Wilco, according to my Webster's New World College Dictionary, is radiotelephony code for "I will comply with your request." Yet last year, when Reprise execs ordered the celebrated alt-country band Wilco to normalize their electronically eccentric new album Yankee Hotel Foxtrot, the band reprised the classic John Cleese line: "Can do—but won't!"
The result: Reprise defenestrated Wilco, its fellow Warner Bros. label Nonesuch scooped up the band, massed choirs of rebel-friendly critics sang hosannas, first-week sales approximately tripled Wilco's previous sales, Grammys beckon, and the ruckus boosted this summer's forthcoming movie I Am Trying To Break Your Heart about the making of the album.
Was it all a hoax? Did Reprise secretly collude with Nonesuch, faking a philistine assault to rile rock's herd of independent minds, stoke publicity, and score history's first example of actual corporate synergy? It would be pretty to think so. In fact, though, Reprise's move probably reflects the industry's inundation by the bonehead notion that all cultural products can be extruded in standardized forms and marketed scientifically.
But you can see why provoked executive fear and loathing. Wilco seemed the ideal marketing opportunity: cult heroes, fresh from founder Jeff Tweedy's triumph of setting Woody Guthrie's lyrics to music with Billy Bragg, poised to cash in on the post-O Brother, Where Art Thou? roots revival. Expecting the band's usual mix of Beatles-y pop and grainy Americana, the execs instead encountered a ghastly gale of electronica with air-raid-siren obbligato, this microphone-strapped-to-a-rocket-sled-in-a-wind-tunnel moment, and this tape-hissy fit of otherworldly dirge—a tune that might've been titled "Depression in Heaven."
If I were the suit in the executive suite, I would've gone pale, too. Yet Yankee Hotel Foxtrot is no incomprehensible Trans (the bizarre electronic Neil Young record that understandably provoked his label's wrath). Rumors of its extraterrestrial origin are exaggerated. Though it's festooned with electronic and aleatoric sounds, it's much closer to that old-time-roots rock religion than it is to Radiohead. It's like a PalmPilot in the pocket of a well-worn flannel shirt.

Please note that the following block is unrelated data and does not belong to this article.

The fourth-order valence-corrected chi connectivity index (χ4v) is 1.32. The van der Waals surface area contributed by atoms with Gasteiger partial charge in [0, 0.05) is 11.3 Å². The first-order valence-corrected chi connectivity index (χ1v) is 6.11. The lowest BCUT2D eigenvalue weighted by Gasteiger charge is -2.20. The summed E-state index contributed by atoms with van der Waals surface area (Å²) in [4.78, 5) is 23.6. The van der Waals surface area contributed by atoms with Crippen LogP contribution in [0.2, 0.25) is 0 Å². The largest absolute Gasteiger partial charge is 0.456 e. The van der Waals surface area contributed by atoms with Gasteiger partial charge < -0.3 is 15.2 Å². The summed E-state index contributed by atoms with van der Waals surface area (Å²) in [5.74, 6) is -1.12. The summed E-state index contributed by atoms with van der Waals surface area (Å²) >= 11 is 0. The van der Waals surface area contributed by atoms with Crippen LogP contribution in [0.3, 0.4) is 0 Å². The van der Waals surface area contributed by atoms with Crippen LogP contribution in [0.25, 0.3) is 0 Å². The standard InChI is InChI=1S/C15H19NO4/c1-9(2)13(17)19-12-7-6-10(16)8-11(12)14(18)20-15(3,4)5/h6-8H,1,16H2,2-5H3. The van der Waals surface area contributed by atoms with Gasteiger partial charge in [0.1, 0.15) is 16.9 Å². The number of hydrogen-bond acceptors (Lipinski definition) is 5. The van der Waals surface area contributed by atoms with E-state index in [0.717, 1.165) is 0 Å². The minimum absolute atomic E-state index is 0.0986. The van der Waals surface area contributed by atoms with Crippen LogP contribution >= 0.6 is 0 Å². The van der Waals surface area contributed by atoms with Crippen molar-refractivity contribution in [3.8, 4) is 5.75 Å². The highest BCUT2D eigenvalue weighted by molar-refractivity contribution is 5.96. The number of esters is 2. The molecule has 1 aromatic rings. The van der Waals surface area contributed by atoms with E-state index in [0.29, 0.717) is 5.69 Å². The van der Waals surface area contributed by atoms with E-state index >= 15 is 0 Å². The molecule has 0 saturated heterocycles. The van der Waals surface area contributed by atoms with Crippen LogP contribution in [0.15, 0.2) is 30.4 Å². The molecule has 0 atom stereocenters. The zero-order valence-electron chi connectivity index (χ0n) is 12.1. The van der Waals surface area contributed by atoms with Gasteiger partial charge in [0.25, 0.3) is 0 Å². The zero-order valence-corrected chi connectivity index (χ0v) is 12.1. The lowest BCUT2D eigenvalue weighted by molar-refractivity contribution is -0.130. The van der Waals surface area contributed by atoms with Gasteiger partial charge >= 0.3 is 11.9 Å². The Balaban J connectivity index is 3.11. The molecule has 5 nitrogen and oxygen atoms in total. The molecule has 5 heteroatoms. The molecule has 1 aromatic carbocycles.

Despite its oddball percussion track (were they hitting tuna cans?), "Kamera" is just a catchy traditional tune. "Jesus, Etc." performs the patented Wilco trick of couching downbeat sentiments ("voices escape singing sad sad songs/ tuned to chords strung down your cheeks/ bitter melodies") in sweet melodies perky as a commercial. "Heavy Metal Drummer" blows a sweet kiss to KISS cover bands, "beautiful and stoned" in fond, hazy memory. "I'm the Man Who Loves You"—with its countrified instrumentation, jangly guitars trading licks with sassy brass, and backup galoots crooning "whoo-whoo!"—is irresistibly upbeat. And yes, there is a Fab Four flavor to tunes like "Pot Kettle Black" and "Poor Places," which meanders from classic rock to pretty piano figures to defiantly weird experimental music.
For the most part, Wilco handles the muted alarm clocks, kitchen-tile xylophones, squeaky wheelchairs, Capt. Nemo organ rolls, robot bird-song, and snatches of ham-radio transmissions in a thoughtful, calibrated, musical way that seldom overwhelms the songs' sturdy structure. In "I Am Trying To Break Your Heart," Tweedy's familiar surly drunk of a narrator intones a litany of neo-Hank Williams self-pity ("You were so right when you said I've been drinking/ What was I thinking when we said good night") accompanied by sullen drums, plinky keyboards, and a floaty electronic line that's the sonic equivalent of the metal confetti that fighter jets emit to confound heat-seeking missiles. The arty experimental music successfully blends with tradition—the problem is Tweedy's usual sin, the temptation to drone. His wandering melodies are not goal-oriented; sometimes they just go around in circles, like a dog flattening a patch of grass for a nice long snooze. Also, the guy's lyrics are repetitive even by rock standards: "It's a war on war/ it's a war on war/ it's a war on war/ it's a war on war/ it's a war on war/ it's a war on war/ it's a war on war/ there's a war on." The lyrics on Yankee Hotel Foxtrot are a cut below Wilco's Being There album, and Woody Guthrie's shade should take Tweedy to the woodshed.
Still, if this record really does win Grammys, I won't complain. Its electronic oddness knows its musical place. It's a down-home sound, really. It puts me in mind of an anecdote from Jimmy McDonough's new Neil Young bio. Young put Graham Nash in a rowboat, rowed the two of them to the middle of his lake, and played the Harvest album for him for the first time. Young's house was wired up as the left speaker, and his entire barn as the right speaker. When somebody on shore asked Young how he liked the sound, he hollered, "MORE BARN!"
Yankee Hotel Foxtrot is electronic worlds away from the stripped-down sound of classic alt-country. But what makes it good is—it has plenty of barn.